- a major form of Japanese verse, written in 17 syllables divided into 3 lines of 5, 7, and 5 syllables, and employing highly evocative allusions and comparisons, often on the subject of nature or one of the seasons.
- a poem written in this form.
Origin of haiku
Related Words for haikurhyme, poetry, writing, verse, lyric, epic, composition, ballad, sonnet, song, beat, creation, poesy, rime, words, ode, limerick, lines, rune, haiku
Examples from the Web for haiku
Contemporary Examples of haiku
They only want a few words, more a haiku than a work of fiction.Rich People Want You to Work for Free
October 20, 2014
- an epigrammatic Japanese verse form in 17 syllables
Word Origin for haiku
1899, from Japanese, where it is singular of haikai, in haikai no renga "jesting linked-verse;" originally a succession of haiku linked together into one poem. The form developed mid-16c. "Traditionally, there is mention of a season of the year somewhere in a haiku, as a means of establishing the poem's tone, though this may be only the slightest suggestion." [Miller Williams, "Patterns of Poetry," Baton Rouge: Louisiana State University, 1986].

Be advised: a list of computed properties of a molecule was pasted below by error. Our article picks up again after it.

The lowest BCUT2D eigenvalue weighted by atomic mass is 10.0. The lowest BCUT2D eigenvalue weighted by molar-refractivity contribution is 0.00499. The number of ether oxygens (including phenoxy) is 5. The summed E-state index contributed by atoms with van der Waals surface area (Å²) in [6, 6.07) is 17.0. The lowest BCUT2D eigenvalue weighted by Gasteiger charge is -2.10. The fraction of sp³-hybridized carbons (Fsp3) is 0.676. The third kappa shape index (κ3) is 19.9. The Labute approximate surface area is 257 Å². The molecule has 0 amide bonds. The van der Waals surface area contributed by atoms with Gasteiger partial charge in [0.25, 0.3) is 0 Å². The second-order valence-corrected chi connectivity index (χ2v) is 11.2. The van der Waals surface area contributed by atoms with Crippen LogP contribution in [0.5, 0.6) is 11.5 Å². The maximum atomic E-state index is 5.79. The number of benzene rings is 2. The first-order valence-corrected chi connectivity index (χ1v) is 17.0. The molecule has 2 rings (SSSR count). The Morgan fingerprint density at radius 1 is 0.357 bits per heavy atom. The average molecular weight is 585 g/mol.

A form of Japanese poetry. A haiku expresses a single feeling or impression and contains three unrhymed lines of five, seven, and five syllables, respectively.